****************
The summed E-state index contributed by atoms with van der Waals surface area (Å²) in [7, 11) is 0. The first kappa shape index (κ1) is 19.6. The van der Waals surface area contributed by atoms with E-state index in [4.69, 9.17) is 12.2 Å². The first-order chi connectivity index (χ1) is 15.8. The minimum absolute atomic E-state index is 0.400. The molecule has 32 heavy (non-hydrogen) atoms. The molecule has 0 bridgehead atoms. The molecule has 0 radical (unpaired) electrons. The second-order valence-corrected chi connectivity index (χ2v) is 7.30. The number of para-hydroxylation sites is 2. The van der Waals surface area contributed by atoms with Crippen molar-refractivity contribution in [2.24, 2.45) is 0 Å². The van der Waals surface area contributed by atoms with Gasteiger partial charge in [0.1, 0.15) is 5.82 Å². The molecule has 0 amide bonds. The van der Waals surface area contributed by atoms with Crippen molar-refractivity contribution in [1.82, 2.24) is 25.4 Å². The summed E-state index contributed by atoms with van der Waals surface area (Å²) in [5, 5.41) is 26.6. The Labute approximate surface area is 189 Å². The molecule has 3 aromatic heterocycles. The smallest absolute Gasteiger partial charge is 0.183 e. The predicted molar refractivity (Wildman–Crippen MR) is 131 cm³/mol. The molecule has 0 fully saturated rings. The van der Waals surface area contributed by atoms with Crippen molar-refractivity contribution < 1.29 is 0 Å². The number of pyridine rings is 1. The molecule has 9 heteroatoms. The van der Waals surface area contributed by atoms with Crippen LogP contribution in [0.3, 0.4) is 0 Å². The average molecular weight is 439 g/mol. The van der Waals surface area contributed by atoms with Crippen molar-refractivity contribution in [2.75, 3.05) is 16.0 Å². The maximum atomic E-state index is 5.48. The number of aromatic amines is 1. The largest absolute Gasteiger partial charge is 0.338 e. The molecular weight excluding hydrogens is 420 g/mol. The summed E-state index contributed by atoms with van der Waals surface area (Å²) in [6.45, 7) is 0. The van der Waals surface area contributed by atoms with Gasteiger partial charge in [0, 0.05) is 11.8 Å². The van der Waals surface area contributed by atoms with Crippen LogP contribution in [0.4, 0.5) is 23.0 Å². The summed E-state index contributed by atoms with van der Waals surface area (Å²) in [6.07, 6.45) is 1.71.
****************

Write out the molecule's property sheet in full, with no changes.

The summed E-state index contributed by atoms with van der Waals surface area (Å²) in [7, 11) is 0. The first kappa shape index (κ1) is 19.6. The van der Waals surface area contributed by atoms with E-state index in [4.69, 9.17) is 12.2 Å². The first-order chi connectivity index (χ1) is 15.8. The minimum absolute atomic E-state index is 0.400. The molecule has 32 heavy (non-hydrogen) atoms. The molecule has 0 bridgehead atoms. The molecule has 0 radical (unpaired) electrons. The second-order valence-corrected chi connectivity index (χ2v) is 7.30. The number of para-hydroxylation sites is 2. The van der Waals surface area contributed by atoms with Crippen molar-refractivity contribution in [2.24, 2.45) is 0 Å². The van der Waals surface area contributed by atoms with Gasteiger partial charge in [0.1, 0.15) is 5.82 Å². The molecule has 0 amide bonds. The van der Waals surface area contributed by atoms with Crippen molar-refractivity contribution in [1.82, 2.24) is 25.4 Å². The summed E-state index contributed by atoms with van der Waals surface area (Å²) in [5, 5.41) is 26.6. The Labute approximate surface area is 189 Å². The molecule has 3 aromatic heterocycles. The smallest absolute Gasteiger partial charge is 0.183 e. The predicted molar refractivity (Wildman–Crippen MR) is 131 cm³/mol. The molecule has 0 fully saturated rings. The van der Waals surface area contributed by atoms with Crippen molar-refractivity contribution < 1.29 is 0 Å². The number of pyridine rings is 1. The molecule has 9 heteroatoms. The van der Waals surface area contributed by atoms with Crippen LogP contribution in [0.3, 0.4) is 0 Å². The average molecular weight is 439 g/mol. The van der Waals surface area contributed by atoms with Crippen molar-refractivity contribution in [2.75, 3.05) is 16.0 Å². The maximum atomic E-state index is 5.48. The number of aromatic amines is 1. The largest absolute Gasteiger partial charge is 0.338 e. The molecular weight excluding hydrogens is 420 g/mol. The summed E-state index contributed by atoms with van der Waals surface area (Å²) in [6.45, 7) is 0. The van der Waals surface area contributed by atoms with Gasteiger partial charge in [0, 0.05) is 11.8 Å². The van der Waals surface area contributed by atoms with Crippen LogP contribution in [0.4, 0.5) is 23.0 Å². The summed E-state index contributed by atoms with van der Waals surface area (Å²) in [6.07, 6.45) is 1.71.